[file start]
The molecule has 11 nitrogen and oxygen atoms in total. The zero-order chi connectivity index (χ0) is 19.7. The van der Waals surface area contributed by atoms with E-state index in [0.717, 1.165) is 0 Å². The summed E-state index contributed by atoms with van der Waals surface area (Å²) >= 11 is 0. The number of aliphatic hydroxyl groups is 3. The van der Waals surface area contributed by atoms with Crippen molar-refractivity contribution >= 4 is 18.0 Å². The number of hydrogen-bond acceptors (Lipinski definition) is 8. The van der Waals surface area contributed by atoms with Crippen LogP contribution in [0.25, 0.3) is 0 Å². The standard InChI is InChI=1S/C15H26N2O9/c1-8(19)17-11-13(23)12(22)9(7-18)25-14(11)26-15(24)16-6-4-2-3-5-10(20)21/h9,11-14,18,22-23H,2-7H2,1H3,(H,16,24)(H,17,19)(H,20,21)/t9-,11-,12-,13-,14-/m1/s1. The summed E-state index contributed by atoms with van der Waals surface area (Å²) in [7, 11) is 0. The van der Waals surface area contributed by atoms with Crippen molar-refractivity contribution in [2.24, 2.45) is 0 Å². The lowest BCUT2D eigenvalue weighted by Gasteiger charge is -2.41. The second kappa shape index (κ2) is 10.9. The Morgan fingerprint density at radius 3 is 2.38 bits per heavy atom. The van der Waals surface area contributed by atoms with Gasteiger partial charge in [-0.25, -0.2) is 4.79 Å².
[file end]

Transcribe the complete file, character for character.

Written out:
The molecule has 11 nitrogen and oxygen atoms in total. The zero-order chi connectivity index (χ0) is 19.7. The van der Waals surface area contributed by atoms with E-state index in [0.717, 1.165) is 0 Å². The summed E-state index contributed by atoms with van der Waals surface area (Å²) >= 11 is 0. The number of aliphatic hydroxyl groups is 3. The van der Waals surface area contributed by atoms with Crippen molar-refractivity contribution >= 4 is 18.0 Å². The number of hydrogen-bond acceptors (Lipinski definition) is 8. The van der Waals surface area contributed by atoms with Crippen LogP contribution in [0.25, 0.3) is 0 Å². The standard InChI is InChI=1S/C15H26N2O9/c1-8(19)17-11-13(23)12(22)9(7-18)25-14(11)26-15(24)16-6-4-2-3-5-10(20)21/h9,11-14,18,22-23H,2-7H2,1H3,(H,16,24)(H,17,19)(H,20,21)/t9-,11-,12-,13-,14-/m1/s1. The summed E-state index contributed by atoms with van der Waals surface area (Å²) in [7, 11) is 0. The van der Waals surface area contributed by atoms with Crippen molar-refractivity contribution in [2.24, 2.45) is 0 Å². The lowest BCUT2D eigenvalue weighted by Gasteiger charge is -2.41. The second kappa shape index (κ2) is 10.9. The Morgan fingerprint density at radius 3 is 2.38 bits per heavy atom. The van der Waals surface area contributed by atoms with Gasteiger partial charge in [-0.25, -0.2) is 4.79 Å².